Tuesday, January 8, 2013

Out with the odd (er, old)

The end of one year and the start of the next is always a time for ... journalistic excess. And so the past few weeks have offered more than their share of interesting (or mockable) articles.

How mockable? Well, Space.com reports an "Exclusive: Mars Rover Curiosity Featured in MAD Magazine."

Not mockable, per se, but entirely random: how about this archival image of the SR-71 Blackbird? I can't begin to guess why, on New Year's Eve, Space.com dredged up this photo. (The SR-71 fleet was retired in 1998.) No matter why ... that image is seriously cool.

(The National Air and Space Museum (Udvar-Hazy Center) has an SR-71 among its many fine exhibits. In a word, "wow." The SR-71 is so streamlined, it appears to zoom even while standing still. IMO, it's the best exhibit in the museum -- which also has the space shuttle Discovery, a Concorde, and the Enola Gay. Quite by coincidence, I was in a plane, taxiing to my gate at Washington-Dulles Airport, at just the right time and place to see the SR-71 taxiing on its way to the museum.)

Beginning the year-end list category, we have Wired's "And the Winner Is… Reader’s Choice for Top 10 Fantasy and Sci-Fi Movie Quotes." Some great quotes, to be sure, and a trip down memory lane. You may also enjoy comparing your favorite movies with Wired's "Reader’s Choice Top 10 Sci-Fi Movies."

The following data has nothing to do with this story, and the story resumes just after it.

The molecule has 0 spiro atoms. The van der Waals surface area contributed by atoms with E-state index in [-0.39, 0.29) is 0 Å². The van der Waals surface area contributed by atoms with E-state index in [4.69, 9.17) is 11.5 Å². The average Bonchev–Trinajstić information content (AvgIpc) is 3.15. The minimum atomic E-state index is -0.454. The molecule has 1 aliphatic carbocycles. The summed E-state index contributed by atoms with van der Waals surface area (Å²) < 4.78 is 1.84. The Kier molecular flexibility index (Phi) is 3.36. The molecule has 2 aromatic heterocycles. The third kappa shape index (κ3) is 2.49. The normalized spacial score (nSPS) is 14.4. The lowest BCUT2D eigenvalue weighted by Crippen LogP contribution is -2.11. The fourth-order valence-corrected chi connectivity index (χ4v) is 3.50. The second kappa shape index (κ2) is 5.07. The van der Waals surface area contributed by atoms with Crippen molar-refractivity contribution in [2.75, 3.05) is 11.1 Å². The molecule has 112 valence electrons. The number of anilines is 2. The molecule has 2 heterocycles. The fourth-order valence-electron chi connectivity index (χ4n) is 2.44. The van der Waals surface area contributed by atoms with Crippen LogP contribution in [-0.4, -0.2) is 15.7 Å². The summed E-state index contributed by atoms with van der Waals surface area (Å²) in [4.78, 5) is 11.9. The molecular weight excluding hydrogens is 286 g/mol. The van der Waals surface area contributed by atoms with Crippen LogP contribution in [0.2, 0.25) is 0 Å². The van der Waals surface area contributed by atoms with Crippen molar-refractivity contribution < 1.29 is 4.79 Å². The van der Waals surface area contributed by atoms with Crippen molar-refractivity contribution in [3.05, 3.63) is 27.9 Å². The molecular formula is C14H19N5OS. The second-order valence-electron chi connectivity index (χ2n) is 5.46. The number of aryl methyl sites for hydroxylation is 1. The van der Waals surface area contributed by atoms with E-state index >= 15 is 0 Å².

And we wouldn't want to miss the Onion's take on "2012 In Technology."

Meanwhile, PC World had its "High-tech 2012: The 10 biggest news events of the year." Their definition of "tech" is expansive, dealing as much with the business and legal issues surrounding some key products and their ecosystems as with the technology itself. So: while I can't bring myself to believe Windows 8 deserved its #1 spot on the list, I found this an interesting article nonetheless.

What about Windows 8? We have, from Computerworld: "Windows 8's uptake falls behind Vista's pace." The article's says-it-all subtitle: New OS can't keep up with Vista, Microsoft's 2007 OS flop.

And why would that be? From IEEE Spectrum, and a human-interface expert, "Is Windows 8’s Lack of Windows a Mistake?" (Umm, yes.)

To end our look back on a high note, let's look way back (in computer-guy terms). From the Washington Post, "Google Doodle celebrates Ada Lovelace." (If you don't recognize the name, check out the Ada Lovelace bio.)

Next time ... something more forward looking. I promise.


Todd said...

I visited the National Air and Space Museum Udvar-Hazy Center several years ago. The exhibit that struck me was John Glenn's capsule---it was so...small! He went in orbit in THIS???

Edward M. Lerner said...

Hi Todd, and thanks for dropping by.

The Friendship 7 (Mercury) capsule is indeed tiny. But unless something has changed, it's displayed at the original building of the National Air and Space Museum (just off the National Mall in downtown DC). The Udvar-Hazy branch of the museum is in Dulles Virginia (right next to DC's Washington-Dulles Airport). Both locations are run by the Smithsonian, but the exhibits in the two buildings are entirely different.

- Ed